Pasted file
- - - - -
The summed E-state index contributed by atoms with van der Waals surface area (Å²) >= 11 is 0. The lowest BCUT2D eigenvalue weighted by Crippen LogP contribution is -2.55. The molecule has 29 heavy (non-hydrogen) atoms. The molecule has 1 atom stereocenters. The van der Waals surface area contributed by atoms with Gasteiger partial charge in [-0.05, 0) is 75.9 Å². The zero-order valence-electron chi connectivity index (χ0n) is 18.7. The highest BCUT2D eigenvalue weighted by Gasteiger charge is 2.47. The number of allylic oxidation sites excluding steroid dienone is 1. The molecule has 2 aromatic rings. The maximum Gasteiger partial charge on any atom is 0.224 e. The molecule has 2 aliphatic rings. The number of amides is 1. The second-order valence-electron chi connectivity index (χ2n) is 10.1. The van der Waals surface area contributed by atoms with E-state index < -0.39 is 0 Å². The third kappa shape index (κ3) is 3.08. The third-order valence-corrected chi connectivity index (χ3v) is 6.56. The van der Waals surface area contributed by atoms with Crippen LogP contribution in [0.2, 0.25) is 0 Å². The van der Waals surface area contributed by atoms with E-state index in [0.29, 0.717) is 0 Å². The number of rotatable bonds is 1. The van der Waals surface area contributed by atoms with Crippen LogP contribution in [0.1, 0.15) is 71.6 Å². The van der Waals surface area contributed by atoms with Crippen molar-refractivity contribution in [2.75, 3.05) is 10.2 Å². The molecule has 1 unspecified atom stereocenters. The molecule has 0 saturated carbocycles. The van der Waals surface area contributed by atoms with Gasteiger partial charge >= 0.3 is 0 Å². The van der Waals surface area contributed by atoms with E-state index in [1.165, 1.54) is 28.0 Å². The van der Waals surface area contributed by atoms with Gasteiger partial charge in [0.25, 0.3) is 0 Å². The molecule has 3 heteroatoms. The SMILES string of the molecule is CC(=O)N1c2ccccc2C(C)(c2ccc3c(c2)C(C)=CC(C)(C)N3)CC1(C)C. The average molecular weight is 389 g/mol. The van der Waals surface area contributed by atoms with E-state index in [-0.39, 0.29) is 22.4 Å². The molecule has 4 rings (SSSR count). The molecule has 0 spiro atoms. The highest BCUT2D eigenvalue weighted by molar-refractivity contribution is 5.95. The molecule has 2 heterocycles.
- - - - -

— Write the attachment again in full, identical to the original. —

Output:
The summed E-state index contributed by atoms with van der Waals surface area (Å²) >= 11 is 0. The lowest BCUT2D eigenvalue weighted by Crippen LogP contribution is -2.55. The molecule has 29 heavy (non-hydrogen) atoms. The molecule has 1 atom stereocenters. The van der Waals surface area contributed by atoms with Gasteiger partial charge in [-0.05, 0) is 75.9 Å². The zero-order valence-electron chi connectivity index (χ0n) is 18.7. The highest BCUT2D eigenvalue weighted by Gasteiger charge is 2.47. The number of allylic oxidation sites excluding steroid dienone is 1. The molecule has 2 aromatic rings. The maximum Gasteiger partial charge on any atom is 0.224 e. The molecule has 2 aliphatic rings. The number of amides is 1. The second-order valence-electron chi connectivity index (χ2n) is 10.1. The van der Waals surface area contributed by atoms with E-state index < -0.39 is 0 Å². The third kappa shape index (κ3) is 3.08. The third-order valence-corrected chi connectivity index (χ3v) is 6.56. The van der Waals surface area contributed by atoms with Crippen LogP contribution in [0.2, 0.25) is 0 Å². The van der Waals surface area contributed by atoms with E-state index in [0.29, 0.717) is 0 Å². The number of rotatable bonds is 1. The van der Waals surface area contributed by atoms with Crippen LogP contribution in [0.1, 0.15) is 71.6 Å². The van der Waals surface area contributed by atoms with Crippen molar-refractivity contribution in [2.75, 3.05) is 10.2 Å². The molecule has 1 unspecified atom stereocenters. The molecule has 0 saturated carbocycles. The van der Waals surface area contributed by atoms with Gasteiger partial charge >= 0.3 is 0 Å². The van der Waals surface area contributed by atoms with E-state index in [1.165, 1.54) is 28.0 Å². The van der Waals surface area contributed by atoms with Gasteiger partial charge in [0.25, 0.3) is 0 Å². The molecule has 3 heteroatoms. The SMILES string of the molecule is CC(=O)N1c2ccccc2C(C)(c2ccc3c(c2)C(C)=CC(C)(C)N3)CC1(C)C. The average molecular weight is 389 g/mol. The van der Waals surface area contributed by atoms with E-state index in [-0.39, 0.29) is 22.4 Å². The molecule has 4 rings (SSSR count). The molecule has 0 spiro atoms. The highest BCUT2D eigenvalue weighted by molar-refractivity contribution is 5.95. The molecule has 2 heterocycles.